But even so, Gordon does make one point with which I am in agreement:
Reform should move not in the direction of closing down the activists who are bringing the news about this design flaw. Rather we should develop a new role for the board: credibly evaluating and then verifying that management’s strategy is best for the company (or making changes if it is not). Boards need directors who will have that credibility, which is won through deep knowledge about the company and its industry and an appropriate time commitment. Venture capital and private equity firms attract funds for long term investing because they provide a different style of corporate governance that includes directors who are engaged and knowledgeable. Such “thickly informed” directors provide “high powered” monitoring of managerial performance. They enable investors to trust that the firm is pursuing a planning horizon that is suited to its genuine opportunities, “right termism.” Public corporations will be better run if their boards are staffed by directors with such capacities.
Which brings me to my article with Todd Henderson Boards-R-Us: Reconceptualizing Corporate Boards (July 10, 2013), available at SSRN: http://ssrn.com/abstract=2291065:
State corporate law requires director services be provided by “natural persons.” This Article puts this obligation to scrutiny, and concludes that there are significant gains that could be realized by permitting firms (be they partnerships, corporations, or other business entities) to provide board services. We call these firms “board service providers” (BSPs). We argue that hiring a BSP to provide board services instead of a loose group of sole proprietorships will increase board accountability, both from markets and judicial supervision. The potential economies of scale and scope in the board services industry (including vertical integration of consultants and other board member support functions), as well as the benefits of risk pooling and talent allocation, mean that large professional director services firms may arise, and thereby create a market for corporate governance distinct from the market for corporate control. More transparency about board performance, including better pricing of governance by the market, as well as increased reputational assets at stake in board decisions, means improved corporate governance, all else being equal.
I believe that permitting BSPs would provide precisely the sort of board reform for which Gordon correctly calls.
Gordon Smith is one of my favorite people. He's a great person and a wonderful scholar. He's also BYU's new law school dean and I can't think of anyone better qualified for the job:
Smith served as associate dean for faculty and curriculum for five years during Rasband’s tenure as dean. Smith received his bachelor’s degree in accounting from BYU and his JD from the University of Chicago Law School. Prior to joining the faculty at the Law School in 2007, Smith was a professor of law at the University of Wisconsin Law School, and he has taught as a visiting law professor at Vanderbilt University Law School, Arizona State University College of Law, and Washington University School of Law in St. Louis.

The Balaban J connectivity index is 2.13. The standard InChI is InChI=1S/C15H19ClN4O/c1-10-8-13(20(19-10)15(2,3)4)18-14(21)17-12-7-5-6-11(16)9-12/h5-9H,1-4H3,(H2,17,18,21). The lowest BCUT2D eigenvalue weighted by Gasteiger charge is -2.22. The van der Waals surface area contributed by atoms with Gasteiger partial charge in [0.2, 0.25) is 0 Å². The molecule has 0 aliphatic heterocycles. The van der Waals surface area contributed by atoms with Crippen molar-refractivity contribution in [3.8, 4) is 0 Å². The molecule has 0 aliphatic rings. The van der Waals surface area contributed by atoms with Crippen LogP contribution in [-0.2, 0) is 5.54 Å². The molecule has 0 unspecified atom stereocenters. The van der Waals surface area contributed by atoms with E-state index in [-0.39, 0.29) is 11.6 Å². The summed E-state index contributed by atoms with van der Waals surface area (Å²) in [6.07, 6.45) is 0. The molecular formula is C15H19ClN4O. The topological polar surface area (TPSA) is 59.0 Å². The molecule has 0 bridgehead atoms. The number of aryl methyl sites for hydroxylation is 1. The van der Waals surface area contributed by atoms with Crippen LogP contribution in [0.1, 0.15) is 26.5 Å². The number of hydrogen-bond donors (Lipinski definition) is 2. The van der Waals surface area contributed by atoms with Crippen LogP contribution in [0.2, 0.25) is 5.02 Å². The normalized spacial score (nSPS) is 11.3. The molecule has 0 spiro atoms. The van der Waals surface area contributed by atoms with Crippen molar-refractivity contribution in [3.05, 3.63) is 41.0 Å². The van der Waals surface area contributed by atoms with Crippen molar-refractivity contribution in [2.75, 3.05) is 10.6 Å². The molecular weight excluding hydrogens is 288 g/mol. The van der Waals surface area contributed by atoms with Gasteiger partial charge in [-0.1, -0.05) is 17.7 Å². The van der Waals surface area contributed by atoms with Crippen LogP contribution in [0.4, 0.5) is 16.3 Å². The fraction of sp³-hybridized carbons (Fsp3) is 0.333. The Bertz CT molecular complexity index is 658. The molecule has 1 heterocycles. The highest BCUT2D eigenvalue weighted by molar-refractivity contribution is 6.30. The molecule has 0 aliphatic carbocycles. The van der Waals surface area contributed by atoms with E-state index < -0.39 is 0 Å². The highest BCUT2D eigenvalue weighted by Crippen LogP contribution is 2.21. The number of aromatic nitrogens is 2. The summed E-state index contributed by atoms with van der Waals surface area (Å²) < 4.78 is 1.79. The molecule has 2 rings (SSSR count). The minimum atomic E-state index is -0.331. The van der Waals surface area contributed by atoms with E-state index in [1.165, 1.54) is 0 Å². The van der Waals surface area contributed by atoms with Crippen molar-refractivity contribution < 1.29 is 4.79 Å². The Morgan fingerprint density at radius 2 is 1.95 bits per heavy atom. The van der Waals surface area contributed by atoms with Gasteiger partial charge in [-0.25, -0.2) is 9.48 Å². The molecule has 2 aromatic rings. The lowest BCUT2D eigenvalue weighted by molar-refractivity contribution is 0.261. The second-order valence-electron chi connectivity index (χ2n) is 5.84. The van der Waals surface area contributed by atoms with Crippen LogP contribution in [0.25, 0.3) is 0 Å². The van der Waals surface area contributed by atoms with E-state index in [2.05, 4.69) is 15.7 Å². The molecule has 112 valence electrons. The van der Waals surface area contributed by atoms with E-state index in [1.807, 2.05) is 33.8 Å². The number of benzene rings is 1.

An expert in law and entrepreneurship, Smith has written extensively on the role of law in promoting entrepreneurial action, and he co-founded the Law and Entrepreneurship Association. He was also a founding faculty member of the Crocker Innovation Fellowship at BYU. A Delaware corporate lawyer, Smith has published foundational articles on the theory of fiduciary relationships, and he is co-authoring a law school casebook on fiduciary law. Smith currently serves as Chair of the Section on Transactional Law and Skills for the American Association of Law Schools.
A popular professor, Smith has received several teaching awards, including being voted the BYU Law School Alumni Association’s Teacher of the Year by the three most recent graduating classes. Smith has also taught in Australia, China, and throughout Europe.
The Economist's Schumpeter column tackles the emergent love affair of business with team production:
Companies are abandoning functional silos and organising employees into cross-disciplinary teams that focus on particular products, problems or customers. These teams are gaining more power to run their own affairs. They are also spending more time working with each other rather than reporting upwards. Deloitte argues that a new organisational form is on the rise: a network of teams is replacing the conventional hierarchy. ...
The fashion for teams is driven by a sense that the old way of organising people is too rigid for both the modern marketplace and the expectations of employees. Technological innovation puts a premium on agility. John Chambers, chairman of Cisco, an electronics firm, says that “we compete against market transitions, not competitors. Product transitions used to take five or seven years; now they take one or two.” Digital technology also makes it easier for people to co-ordinate their activities without resorting to hierarchy. The “millennials” who will soon make up half the workforce in rich countries were reared from nursery school onwards to work in groups.